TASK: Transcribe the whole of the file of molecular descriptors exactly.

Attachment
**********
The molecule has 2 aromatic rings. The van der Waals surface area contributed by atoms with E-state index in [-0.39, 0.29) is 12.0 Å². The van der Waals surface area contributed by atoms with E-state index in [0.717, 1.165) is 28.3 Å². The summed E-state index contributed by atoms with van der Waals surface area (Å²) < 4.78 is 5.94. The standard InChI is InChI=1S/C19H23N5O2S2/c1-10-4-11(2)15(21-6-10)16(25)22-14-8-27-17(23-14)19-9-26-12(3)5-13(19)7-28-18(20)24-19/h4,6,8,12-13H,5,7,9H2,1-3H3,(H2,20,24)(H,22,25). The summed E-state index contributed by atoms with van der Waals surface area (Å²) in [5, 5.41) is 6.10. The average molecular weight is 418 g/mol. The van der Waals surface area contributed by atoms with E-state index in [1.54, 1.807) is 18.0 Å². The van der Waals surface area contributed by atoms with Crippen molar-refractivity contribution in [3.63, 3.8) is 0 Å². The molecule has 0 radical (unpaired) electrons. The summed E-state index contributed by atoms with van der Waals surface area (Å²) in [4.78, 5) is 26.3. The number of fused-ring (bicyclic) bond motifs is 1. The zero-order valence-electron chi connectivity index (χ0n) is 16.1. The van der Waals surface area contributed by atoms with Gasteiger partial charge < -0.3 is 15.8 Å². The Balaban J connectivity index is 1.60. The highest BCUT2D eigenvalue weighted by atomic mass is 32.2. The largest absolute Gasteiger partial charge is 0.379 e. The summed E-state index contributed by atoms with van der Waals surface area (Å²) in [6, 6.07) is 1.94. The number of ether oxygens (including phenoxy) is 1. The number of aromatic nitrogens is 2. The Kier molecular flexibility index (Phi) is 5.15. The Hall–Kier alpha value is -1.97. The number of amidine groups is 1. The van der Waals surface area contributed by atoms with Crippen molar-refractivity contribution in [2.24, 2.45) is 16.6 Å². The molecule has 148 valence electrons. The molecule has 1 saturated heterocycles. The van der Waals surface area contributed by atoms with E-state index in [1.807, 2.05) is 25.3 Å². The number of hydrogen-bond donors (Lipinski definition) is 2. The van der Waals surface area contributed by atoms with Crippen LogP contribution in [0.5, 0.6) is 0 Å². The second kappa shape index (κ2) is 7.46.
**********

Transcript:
The molecule has 2 aromatic rings. The van der Waals surface area contributed by atoms with E-state index in [-0.39, 0.29) is 12.0 Å². The van der Waals surface area contributed by atoms with E-state index in [0.717, 1.165) is 28.3 Å². The summed E-state index contributed by atoms with van der Waals surface area (Å²) < 4.78 is 5.94. The standard InChI is InChI=1S/C19H23N5O2S2/c1-10-4-11(2)15(21-6-10)16(25)22-14-8-27-17(23-14)19-9-26-12(3)5-13(19)7-28-18(20)24-19/h4,6,8,12-13H,5,7,9H2,1-3H3,(H2,20,24)(H,22,25). The summed E-state index contributed by atoms with van der Waals surface area (Å²) in [5, 5.41) is 6.10. The average molecular weight is 418 g/mol. The van der Waals surface area contributed by atoms with E-state index in [1.54, 1.807) is 18.0 Å². The van der Waals surface area contributed by atoms with Crippen molar-refractivity contribution in [3.63, 3.8) is 0 Å². The molecule has 0 radical (unpaired) electrons. The summed E-state index contributed by atoms with van der Waals surface area (Å²) in [4.78, 5) is 26.3. The number of fused-ring (bicyclic) bond motifs is 1. The zero-order valence-electron chi connectivity index (χ0n) is 16.1. The van der Waals surface area contributed by atoms with Gasteiger partial charge < -0.3 is 15.8 Å². The Balaban J connectivity index is 1.60. The highest BCUT2D eigenvalue weighted by atomic mass is 32.2. The largest absolute Gasteiger partial charge is 0.379 e. The summed E-state index contributed by atoms with van der Waals surface area (Å²) in [6, 6.07) is 1.94. The number of ether oxygens (including phenoxy) is 1. The number of aromatic nitrogens is 2. The Kier molecular flexibility index (Phi) is 5.15. The Hall–Kier alpha value is -1.97. The number of amidine groups is 1. The van der Waals surface area contributed by atoms with Crippen molar-refractivity contribution in [2.24, 2.45) is 16.6 Å². The molecule has 148 valence electrons. The molecule has 1 saturated heterocycles. The van der Waals surface area contributed by atoms with E-state index in [1.807, 2.05) is 25.3 Å². The number of hydrogen-bond donors (Lipinski definition) is 2. The van der Waals surface area contributed by atoms with Crippen LogP contribution in [0.5, 0.6) is 0 Å². The second kappa shape index (κ2) is 7.46.